Meet Natural History: The Origin of Style founder Sarah Lidwell-Durnin whose elegant home and babyware ranges are taking the design world by storm. In our exclusive interview, the mum of two tells us why she’s influenced by Victorian taxidermy, offers advice on how to set up your own design business and tells us what it’s like being her own boss – rather cool as we find out…
Your designs are influenced by Victorian taxidermy and the antique encyclopediae of natural history – what is it about those themes that you love?
When I was growing up in Dublin, my mother took me to the Natural History Museum on Merrion Square every rainy afternoon after school for years. I ran around the fantastically elderly and shabby exhibits stroking worn fur and pressing my nose to mysterious glass cases. So today, scruffy taxidermy and things in jars hold endless wonderful associations for me. My education also means that old books are irresistible for me, of course!
Did you always know you wanted to be a designer? What was your first big break into the design world and setting up your business?
No, I didn’t. The idea of owning my own business had always had a strong appeal and my mother instilled a passion for houses into me. When I was small, we were forever exploring derelict country houses and my father and I would fantasize about how to restore them, but I was working on a PhD on 15th-century poetry and politics (I have a masters degree in Latin and another in medieval languages). When I had my first baby it suddenly became very important to me as a mother to be my own boss. I took a leave of absence from my studies to research the possibility of Natural History and never looked back.
What is your favourite personal design?
Probably the Ateuchus notebook with the green beetle. It has because such a strong image for the whole business. People want to see it on everything!
More a curator than a designer, I love Sibella Court in Australia. I adore her eclecticism and imagination, while staying true to her own established taste. Her mother was also a strong influence in her tastes and career. I admire women who successfully combine design and taste with business intelligence.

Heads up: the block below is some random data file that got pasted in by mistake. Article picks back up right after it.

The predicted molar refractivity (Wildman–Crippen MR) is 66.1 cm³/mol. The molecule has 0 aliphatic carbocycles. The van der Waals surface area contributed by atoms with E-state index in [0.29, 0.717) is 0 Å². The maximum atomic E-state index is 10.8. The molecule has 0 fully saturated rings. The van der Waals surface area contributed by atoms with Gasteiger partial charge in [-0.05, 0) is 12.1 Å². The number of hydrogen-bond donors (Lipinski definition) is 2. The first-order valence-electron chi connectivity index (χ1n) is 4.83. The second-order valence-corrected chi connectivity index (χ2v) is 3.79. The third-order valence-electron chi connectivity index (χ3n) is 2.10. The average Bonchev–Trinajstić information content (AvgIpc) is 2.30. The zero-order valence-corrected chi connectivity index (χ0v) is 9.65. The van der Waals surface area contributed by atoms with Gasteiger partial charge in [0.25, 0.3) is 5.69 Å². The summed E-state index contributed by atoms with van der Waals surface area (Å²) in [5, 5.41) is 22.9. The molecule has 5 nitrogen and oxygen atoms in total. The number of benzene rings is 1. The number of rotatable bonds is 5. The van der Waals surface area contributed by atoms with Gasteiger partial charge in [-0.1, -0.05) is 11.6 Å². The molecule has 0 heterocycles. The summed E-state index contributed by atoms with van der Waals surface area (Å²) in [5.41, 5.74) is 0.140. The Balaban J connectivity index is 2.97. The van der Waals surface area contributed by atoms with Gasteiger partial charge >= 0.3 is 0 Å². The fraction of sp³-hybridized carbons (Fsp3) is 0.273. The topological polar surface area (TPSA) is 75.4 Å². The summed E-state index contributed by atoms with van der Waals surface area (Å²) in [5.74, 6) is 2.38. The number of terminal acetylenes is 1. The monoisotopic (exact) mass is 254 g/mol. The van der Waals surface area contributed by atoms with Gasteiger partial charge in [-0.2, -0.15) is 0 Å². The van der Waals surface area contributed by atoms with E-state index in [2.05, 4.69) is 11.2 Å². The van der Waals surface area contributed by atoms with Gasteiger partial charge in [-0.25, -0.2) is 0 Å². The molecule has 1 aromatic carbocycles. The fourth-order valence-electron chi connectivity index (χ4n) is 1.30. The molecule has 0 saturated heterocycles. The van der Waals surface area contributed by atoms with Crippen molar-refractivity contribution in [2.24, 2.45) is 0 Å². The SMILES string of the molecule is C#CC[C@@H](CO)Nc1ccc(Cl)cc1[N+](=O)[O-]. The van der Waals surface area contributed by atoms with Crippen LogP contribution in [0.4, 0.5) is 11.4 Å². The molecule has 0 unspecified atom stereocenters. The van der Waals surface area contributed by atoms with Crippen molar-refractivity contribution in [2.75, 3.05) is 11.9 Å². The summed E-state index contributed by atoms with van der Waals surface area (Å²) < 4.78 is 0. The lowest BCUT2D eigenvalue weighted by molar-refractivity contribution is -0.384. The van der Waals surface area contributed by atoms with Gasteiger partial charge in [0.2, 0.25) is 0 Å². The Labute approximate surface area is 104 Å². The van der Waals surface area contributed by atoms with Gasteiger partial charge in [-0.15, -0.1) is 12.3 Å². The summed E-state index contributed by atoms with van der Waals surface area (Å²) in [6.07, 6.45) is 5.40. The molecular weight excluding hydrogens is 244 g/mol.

Who’s your favourite artist?
Of the moment – Annie Morris. I love her work, her plaster paintings, collages and clothes pegs. And of course, her beautiful home.
What trends should we be coveting this next season?
I think the next season is going to be rich in metallics, burnt orange and olive. People want things with longevity, and particularly things made here in England. With that in mind, I am loving the Terence Conran/Ercol collaboration.
Image above: taken from article on The Telegraph website
What advice would you give anyone wanting to be a designer and set up their own business?
If you want to set up your own business, the most important things are to have a clear and well thought-out brand in mind to which you will stay true. Buy stock terribly carefully – if it doesn’t perfectly fit into and contribute to your brand, don’t buy it, no matter how much you love it! Get the best support you can afford, especially when it comes to your accountant. You will definitely make a couple of expensive mistakes as you learn what works and what doesn’t and it’s almost certainly going to cost at least twice as much as you thought, but the rewards and freedoms are wonderful.
Which three products can’t you live without?
These change all the time, but at the moment I would say the Sacristy candle from True Grace, Giorgio Armani Luminous Silk Foundation and Cowshed Moody Cow shower gel.
How would you describe your home’s style?
My home’s style has changed dramatically in the last two years as my taste underwent a transformation. I moved from dark and velvety, to bright and clean. White floors, navy upholstery, Farrow & Ball Cooking Apple Green paintwork and a huge framed print of a Tiznit girl from the Atlas Mountains in Morocco in her wedding costume.
How do you spend your weekends?
My weekends are spent going for long walks along the Thames with my husband and two baby daughters, 2 years and 2 months. Pub lunches at some of the fantastically laid-back places hidden away in Oxford like The Punters on Osney Island and the Isis Tavern near Iffley. Lots of children running around and hearty food! We are living this style of life to the fullest right now because we don’t plan to stay in England for very much longer – distant shores are definitely calling to us!
Any exciting projects coming up or new designs we can look forward to?
We have two or three very exciting collaborations coming up with designers and organizations that I am passionate about. We’re also hard at work on the final designs for this autumn as well as the mood boards for next Spring – all I’ll say is that if you like bees, keep your eye out for our next range!
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Emily Peck, Editor
View all posts by Emily Peck, Editor